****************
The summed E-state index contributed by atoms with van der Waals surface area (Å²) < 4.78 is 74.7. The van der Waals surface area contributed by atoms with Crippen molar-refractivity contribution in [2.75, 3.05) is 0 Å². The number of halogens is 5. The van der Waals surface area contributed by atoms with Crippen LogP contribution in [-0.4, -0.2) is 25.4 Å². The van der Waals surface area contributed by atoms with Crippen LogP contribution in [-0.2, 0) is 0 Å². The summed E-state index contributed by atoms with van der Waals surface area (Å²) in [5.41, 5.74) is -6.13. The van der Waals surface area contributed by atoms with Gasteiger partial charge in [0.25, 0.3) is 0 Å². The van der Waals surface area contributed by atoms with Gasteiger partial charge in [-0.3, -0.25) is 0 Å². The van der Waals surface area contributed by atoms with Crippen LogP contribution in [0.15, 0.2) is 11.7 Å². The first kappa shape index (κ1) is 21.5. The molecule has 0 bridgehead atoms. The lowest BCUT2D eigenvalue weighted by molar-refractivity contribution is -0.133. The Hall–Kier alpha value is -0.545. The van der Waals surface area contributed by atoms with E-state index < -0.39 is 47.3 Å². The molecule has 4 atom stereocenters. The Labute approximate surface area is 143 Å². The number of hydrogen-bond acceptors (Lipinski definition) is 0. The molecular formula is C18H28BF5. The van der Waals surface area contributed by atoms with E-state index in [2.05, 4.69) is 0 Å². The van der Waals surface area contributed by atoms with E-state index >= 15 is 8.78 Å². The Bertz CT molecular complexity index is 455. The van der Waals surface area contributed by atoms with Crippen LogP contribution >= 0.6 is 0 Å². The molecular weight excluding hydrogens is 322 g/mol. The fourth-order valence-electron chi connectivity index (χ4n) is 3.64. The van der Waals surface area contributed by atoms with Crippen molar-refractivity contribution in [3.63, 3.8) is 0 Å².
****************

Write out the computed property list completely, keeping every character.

The summed E-state index contributed by atoms with van der Waals surface area (Å²) < 4.78 is 74.7. The van der Waals surface area contributed by atoms with Crippen molar-refractivity contribution in [2.75, 3.05) is 0 Å². The number of halogens is 5. The van der Waals surface area contributed by atoms with Crippen LogP contribution in [-0.4, -0.2) is 25.4 Å². The van der Waals surface area contributed by atoms with Crippen LogP contribution in [-0.2, 0) is 0 Å². The summed E-state index contributed by atoms with van der Waals surface area (Å²) in [5.41, 5.74) is -6.13. The van der Waals surface area contributed by atoms with Gasteiger partial charge in [0.25, 0.3) is 0 Å². The van der Waals surface area contributed by atoms with Gasteiger partial charge in [-0.3, -0.25) is 0 Å². The van der Waals surface area contributed by atoms with Crippen LogP contribution in [0.15, 0.2) is 11.7 Å². The first kappa shape index (κ1) is 21.5. The molecule has 0 bridgehead atoms. The lowest BCUT2D eigenvalue weighted by molar-refractivity contribution is -0.133. The Hall–Kier alpha value is -0.545. The van der Waals surface area contributed by atoms with E-state index < -0.39 is 47.3 Å². The molecule has 4 atom stereocenters. The Labute approximate surface area is 143 Å². The number of hydrogen-bond acceptors (Lipinski definition) is 0. The molecular formula is C18H28BF5. The van der Waals surface area contributed by atoms with E-state index in [2.05, 4.69) is 0 Å². The van der Waals surface area contributed by atoms with E-state index >= 15 is 8.78 Å². The Bertz CT molecular complexity index is 455. The van der Waals surface area contributed by atoms with Crippen LogP contribution >= 0.6 is 0 Å². The molecular weight excluding hydrogens is 322 g/mol. The fourth-order valence-electron chi connectivity index (χ4n) is 3.64. The van der Waals surface area contributed by atoms with Crippen molar-refractivity contribution in [3.63, 3.8) is 0 Å².